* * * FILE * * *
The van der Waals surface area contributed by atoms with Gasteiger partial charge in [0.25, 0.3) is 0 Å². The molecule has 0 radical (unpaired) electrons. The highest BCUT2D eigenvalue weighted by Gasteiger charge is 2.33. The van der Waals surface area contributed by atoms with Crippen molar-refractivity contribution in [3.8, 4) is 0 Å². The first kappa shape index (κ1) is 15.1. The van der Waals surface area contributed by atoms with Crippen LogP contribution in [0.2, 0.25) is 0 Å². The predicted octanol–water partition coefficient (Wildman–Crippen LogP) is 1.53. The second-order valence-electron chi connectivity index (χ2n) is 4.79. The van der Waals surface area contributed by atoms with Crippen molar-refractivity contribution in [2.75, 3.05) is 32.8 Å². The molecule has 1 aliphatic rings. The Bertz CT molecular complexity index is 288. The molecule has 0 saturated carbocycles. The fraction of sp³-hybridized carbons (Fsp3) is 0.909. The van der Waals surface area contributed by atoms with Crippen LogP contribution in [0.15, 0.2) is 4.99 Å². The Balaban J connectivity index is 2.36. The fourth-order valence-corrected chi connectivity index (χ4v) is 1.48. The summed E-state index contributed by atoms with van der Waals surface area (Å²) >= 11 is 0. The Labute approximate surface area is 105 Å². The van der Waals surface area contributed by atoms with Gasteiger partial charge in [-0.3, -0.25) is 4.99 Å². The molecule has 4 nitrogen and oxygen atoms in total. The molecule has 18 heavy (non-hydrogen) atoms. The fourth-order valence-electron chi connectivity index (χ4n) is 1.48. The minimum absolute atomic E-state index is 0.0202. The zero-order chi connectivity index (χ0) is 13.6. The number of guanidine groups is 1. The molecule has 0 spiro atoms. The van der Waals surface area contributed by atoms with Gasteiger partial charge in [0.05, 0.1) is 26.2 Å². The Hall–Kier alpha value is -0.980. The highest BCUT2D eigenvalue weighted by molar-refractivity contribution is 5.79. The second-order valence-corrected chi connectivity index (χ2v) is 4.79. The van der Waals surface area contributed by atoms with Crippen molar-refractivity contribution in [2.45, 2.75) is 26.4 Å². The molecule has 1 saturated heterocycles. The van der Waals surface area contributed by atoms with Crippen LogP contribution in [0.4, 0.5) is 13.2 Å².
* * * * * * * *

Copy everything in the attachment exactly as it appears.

The van der Waals surface area contributed by atoms with Gasteiger partial charge in [0.25, 0.3) is 0 Å². The molecule has 0 radical (unpaired) electrons. The highest BCUT2D eigenvalue weighted by Gasteiger charge is 2.33. The van der Waals surface area contributed by atoms with Crippen molar-refractivity contribution in [3.8, 4) is 0 Å². The first kappa shape index (κ1) is 15.1. The van der Waals surface area contributed by atoms with Crippen LogP contribution in [0.2, 0.25) is 0 Å². The predicted octanol–water partition coefficient (Wildman–Crippen LogP) is 1.53. The second-order valence-electron chi connectivity index (χ2n) is 4.79. The van der Waals surface area contributed by atoms with Crippen molar-refractivity contribution in [2.75, 3.05) is 32.8 Å². The molecule has 1 aliphatic rings. The Bertz CT molecular complexity index is 288. The molecule has 0 saturated carbocycles. The fraction of sp³-hybridized carbons (Fsp3) is 0.909. The van der Waals surface area contributed by atoms with Crippen LogP contribution in [0.15, 0.2) is 4.99 Å². The Balaban J connectivity index is 2.36. The fourth-order valence-corrected chi connectivity index (χ4v) is 1.48. The summed E-state index contributed by atoms with van der Waals surface area (Å²) >= 11 is 0. The Labute approximate surface area is 105 Å². The van der Waals surface area contributed by atoms with Gasteiger partial charge in [-0.3, -0.25) is 4.99 Å². The molecule has 4 nitrogen and oxygen atoms in total. The molecule has 18 heavy (non-hydrogen) atoms. The fourth-order valence-electron chi connectivity index (χ4n) is 1.48. The minimum absolute atomic E-state index is 0.0202. The zero-order chi connectivity index (χ0) is 13.6. The number of guanidine groups is 1. The molecule has 0 spiro atoms. The van der Waals surface area contributed by atoms with Gasteiger partial charge in [0.05, 0.1) is 26.2 Å². The Hall–Kier alpha value is -0.980. The highest BCUT2D eigenvalue weighted by molar-refractivity contribution is 5.79. The second-order valence-corrected chi connectivity index (χ2v) is 4.79. The van der Waals surface area contributed by atoms with Crippen molar-refractivity contribution in [2.45, 2.75) is 26.4 Å². The molecule has 1 saturated heterocycles. The van der Waals surface area contributed by atoms with Crippen LogP contribution in [0.4, 0.5) is 13.2 Å².